As Worldwide Invest Better Day approaches, we here at The Motley Fool are profiling dozens of companies that might be worth investing in. Here's a closer look at Time Warner (NYSE: TWX ) , whose varying properties include the rights to the Dark Knight himself: Batman.
History and overview
Like its closest peer, Walt Disney (NYSE: DIS ) , which you can learn more about here, Time Warner is a conglomerate whose interests include magazines (e.g., TIME, Sports Illustrated, People), cable and TV networks (e.g., The CW, Turner Broadcasting, HBO, The Cartoon Network), comic books (DC Comics), and filmmaking (Warner Bros. Studios, New Line Cinema).
AOL (NYSE: AOL ) and Time Warner Cable (NYSE: TWC ) were also part of the business at one point. Each was spun off as a distinct public entity in 2009, leaving the core business to concentrate on content development and distribution. Back to the beginning, you might say.
Warner Bros., the company's film and TV studio division, traces back to when brothers Albert, Harry, Sam, and Jack opened their first movie theater in 1903 in New Castle, Pa. Fifteen years later, the brothers would open Warner Studios on Hollywood's Sunset Boulevard.
Warner Bros. has produced and distributed hundreds of megahits in the 95 years since. You probably know many of the names: Million Dollar Baby, The Green Mile, The Departed, Superman: The Movie, The Fugitive, and The Matrix, among others.
More recently, Christopher Nolan's reimagining of Batman has twice topped $1 billion in worldwide box office receipts. The Harry Potter series also brought in riches. In all, Warner has led studios in box office revenue in five of the last 10 years.
Movies may be what Warner is known for, but networks are the biggest contributor to overall revenue. The company makes money two ways when it comes to TV. First, it owns networks such as HBO and The CW. And second, via Warner Studios, the company produces shows that are then distributed through other channels.
The Big Bang Theory fits this model. Warner distributes the hit show about a group of comic-book-loving physicists, which airs Thursday nights on CBS (NYSE: CBS ) . Season six kicks off on Sept. 27. Other shows in Warner's lineup include Two and a Half Men and the action drama Person of Interest.
Finally, there's the publishing division, while includes magazines produced by the Time division but also DC Comics, which, again, is best known as home to iconic heroes Batman and Superman. The company has done well producing TV and films based on the duo, but none of its thousands of other superhero properties. Warner aims to fix that, and in 2009 formed a new division called DC Entertainment to bring more of its superheroes to TV and film.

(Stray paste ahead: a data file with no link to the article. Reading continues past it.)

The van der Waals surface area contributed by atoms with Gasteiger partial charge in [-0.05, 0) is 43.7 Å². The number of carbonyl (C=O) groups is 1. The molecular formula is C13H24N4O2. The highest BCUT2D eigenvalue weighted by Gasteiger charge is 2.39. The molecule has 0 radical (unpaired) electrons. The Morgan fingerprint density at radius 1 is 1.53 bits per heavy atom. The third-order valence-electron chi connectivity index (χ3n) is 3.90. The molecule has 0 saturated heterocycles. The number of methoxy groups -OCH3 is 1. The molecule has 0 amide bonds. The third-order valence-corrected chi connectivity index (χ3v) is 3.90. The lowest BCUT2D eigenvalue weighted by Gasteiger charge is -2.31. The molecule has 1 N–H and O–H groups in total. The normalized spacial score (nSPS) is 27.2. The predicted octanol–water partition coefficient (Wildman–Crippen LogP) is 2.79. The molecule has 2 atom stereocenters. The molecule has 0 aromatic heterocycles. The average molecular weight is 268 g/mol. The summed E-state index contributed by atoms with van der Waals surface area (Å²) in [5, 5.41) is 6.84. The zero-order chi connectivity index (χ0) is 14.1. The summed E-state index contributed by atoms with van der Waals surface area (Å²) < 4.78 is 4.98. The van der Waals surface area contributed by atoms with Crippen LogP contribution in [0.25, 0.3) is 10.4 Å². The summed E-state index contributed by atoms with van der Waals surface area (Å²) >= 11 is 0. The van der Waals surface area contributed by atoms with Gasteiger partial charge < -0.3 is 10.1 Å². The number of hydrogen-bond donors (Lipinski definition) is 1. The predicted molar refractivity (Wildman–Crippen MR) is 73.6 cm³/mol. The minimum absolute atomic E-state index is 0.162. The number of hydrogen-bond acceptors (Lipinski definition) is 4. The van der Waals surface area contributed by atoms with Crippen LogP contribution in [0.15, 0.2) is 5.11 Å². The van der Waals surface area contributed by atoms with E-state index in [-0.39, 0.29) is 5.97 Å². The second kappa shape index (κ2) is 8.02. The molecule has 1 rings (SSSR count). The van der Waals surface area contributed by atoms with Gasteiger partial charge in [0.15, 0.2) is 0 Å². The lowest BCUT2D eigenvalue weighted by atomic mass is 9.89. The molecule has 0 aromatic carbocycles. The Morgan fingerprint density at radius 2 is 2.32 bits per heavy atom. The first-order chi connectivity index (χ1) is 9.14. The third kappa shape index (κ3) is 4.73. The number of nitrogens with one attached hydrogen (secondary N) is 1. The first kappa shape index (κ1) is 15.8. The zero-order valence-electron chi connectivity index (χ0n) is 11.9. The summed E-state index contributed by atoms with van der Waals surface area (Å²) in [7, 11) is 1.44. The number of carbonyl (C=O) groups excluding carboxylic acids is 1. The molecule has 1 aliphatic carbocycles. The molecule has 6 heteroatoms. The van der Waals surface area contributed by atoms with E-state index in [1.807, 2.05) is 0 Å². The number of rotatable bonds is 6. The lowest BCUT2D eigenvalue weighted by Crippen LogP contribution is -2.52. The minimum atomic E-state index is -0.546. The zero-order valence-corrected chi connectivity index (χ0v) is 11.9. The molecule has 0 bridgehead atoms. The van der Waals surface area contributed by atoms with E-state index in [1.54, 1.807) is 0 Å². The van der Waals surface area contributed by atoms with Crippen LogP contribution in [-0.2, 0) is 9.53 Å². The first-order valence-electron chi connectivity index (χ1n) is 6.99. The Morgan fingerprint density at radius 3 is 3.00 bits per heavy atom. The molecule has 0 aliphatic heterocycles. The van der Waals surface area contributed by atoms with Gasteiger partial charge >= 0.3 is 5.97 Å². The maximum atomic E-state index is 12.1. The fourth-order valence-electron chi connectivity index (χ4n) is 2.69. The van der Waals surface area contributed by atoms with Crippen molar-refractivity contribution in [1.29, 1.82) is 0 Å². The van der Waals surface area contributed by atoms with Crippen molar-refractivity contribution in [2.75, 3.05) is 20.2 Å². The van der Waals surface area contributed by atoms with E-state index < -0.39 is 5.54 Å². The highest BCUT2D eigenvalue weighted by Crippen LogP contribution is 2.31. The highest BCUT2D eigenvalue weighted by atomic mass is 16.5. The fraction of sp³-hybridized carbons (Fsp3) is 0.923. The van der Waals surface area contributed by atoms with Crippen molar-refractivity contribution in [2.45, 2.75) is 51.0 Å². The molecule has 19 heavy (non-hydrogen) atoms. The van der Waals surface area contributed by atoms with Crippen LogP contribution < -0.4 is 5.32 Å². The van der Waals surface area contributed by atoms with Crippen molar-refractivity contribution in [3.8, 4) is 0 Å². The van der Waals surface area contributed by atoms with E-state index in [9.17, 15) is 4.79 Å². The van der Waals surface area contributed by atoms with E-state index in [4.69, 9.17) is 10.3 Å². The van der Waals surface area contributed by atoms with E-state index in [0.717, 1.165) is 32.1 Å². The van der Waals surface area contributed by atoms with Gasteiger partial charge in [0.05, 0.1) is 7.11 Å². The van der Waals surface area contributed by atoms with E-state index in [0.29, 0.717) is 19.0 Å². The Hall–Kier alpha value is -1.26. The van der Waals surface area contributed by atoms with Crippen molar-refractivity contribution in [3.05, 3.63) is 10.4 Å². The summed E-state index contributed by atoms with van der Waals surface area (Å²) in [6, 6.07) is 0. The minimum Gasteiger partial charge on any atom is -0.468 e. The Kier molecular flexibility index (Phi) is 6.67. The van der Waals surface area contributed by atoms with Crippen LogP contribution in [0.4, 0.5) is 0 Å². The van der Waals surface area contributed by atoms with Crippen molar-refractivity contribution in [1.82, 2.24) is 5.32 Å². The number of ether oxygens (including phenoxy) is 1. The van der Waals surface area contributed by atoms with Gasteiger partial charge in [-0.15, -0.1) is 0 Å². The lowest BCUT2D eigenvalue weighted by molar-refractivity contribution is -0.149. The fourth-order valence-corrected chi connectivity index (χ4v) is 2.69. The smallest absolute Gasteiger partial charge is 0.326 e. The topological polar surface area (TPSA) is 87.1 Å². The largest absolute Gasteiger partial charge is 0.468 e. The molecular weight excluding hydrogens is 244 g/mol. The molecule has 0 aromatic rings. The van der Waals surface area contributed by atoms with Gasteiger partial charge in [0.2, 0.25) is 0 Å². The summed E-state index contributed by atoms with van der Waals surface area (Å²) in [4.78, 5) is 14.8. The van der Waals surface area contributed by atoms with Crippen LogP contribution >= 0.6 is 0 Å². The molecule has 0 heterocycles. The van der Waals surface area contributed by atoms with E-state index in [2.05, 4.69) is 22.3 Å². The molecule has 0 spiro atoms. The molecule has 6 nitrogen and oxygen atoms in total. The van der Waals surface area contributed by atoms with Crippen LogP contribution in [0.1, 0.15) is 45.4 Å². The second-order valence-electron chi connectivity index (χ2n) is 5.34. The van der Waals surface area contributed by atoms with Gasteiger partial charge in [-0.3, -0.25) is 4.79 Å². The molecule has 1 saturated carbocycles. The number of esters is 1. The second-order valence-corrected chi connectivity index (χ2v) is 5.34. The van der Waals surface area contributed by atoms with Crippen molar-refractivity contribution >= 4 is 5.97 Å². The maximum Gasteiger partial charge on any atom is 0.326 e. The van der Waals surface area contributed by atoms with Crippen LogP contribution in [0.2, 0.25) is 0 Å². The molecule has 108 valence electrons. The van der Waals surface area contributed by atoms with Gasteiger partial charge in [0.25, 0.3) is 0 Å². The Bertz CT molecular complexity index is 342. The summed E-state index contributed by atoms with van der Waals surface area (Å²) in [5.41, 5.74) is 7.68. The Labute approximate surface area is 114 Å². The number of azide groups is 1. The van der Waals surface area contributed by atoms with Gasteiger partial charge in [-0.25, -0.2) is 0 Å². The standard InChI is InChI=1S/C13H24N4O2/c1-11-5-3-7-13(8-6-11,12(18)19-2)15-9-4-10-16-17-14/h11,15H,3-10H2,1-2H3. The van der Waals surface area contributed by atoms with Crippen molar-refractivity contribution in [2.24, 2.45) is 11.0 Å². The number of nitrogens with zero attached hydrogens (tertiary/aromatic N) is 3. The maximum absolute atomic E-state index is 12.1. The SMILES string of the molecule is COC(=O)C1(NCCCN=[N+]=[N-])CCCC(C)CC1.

So far, the division's efforts -- which include last year's flop Green Lantern -- haven't produced much in the way of results. Expect Warner to keep trying. Big-ticket TV and movie franchises account for far too much revenue to give up:
|Film and TV entertainment
Source: S&P Capital IQ. *In millions.
Despite DC's failure to transition, the overall business has been improving for a few years now. Revenue growth is accelerating while cost controls have helped to boost net margins:
|Cash / Debt
||$3,476 / $19,524*
||$3,663 / $16,549*
||$3,417 / $16,208*
Source: S&P Capital IQ. *In millions.
And that's not all. As a business, Time Warner tends to produce at least $10 billion in excess cash flow each year, which makes its debt load manageable and dividend payments sustainable. (Shares of Time Warner yield 2.30% as of this writing.) Here are three other things you, as a potential investor, should take away from this data:
- Accelerating revenue growth suggests that Warner is making smart bets with the content it has.
- While gross margin has declined modestly, management has kept a lid on operating costs and in the process delivered higher profits. That's important; higher profit means more cash flow and more cash means more capital for investing in future growth and paying dividends.
- Rising debt levels would be worrisome if not for Warner's growth. Keep an eye on debt. At some point, investors will want to see management paying down or refinancing obligations.
The Foolish takeaway
Think about how you invest your own resources. Do you buy what you need at a good price? Do you invest the excess in things that matter, whether for the benefit of yourself, your family, or a cause you care about? Are you careful not to pile up debts you can't pay off? Companies and management teams are subject to these very same tests. Time Warner's team appears to be delivering.
Care to learn more? There's plenty of source material freely available on the Web: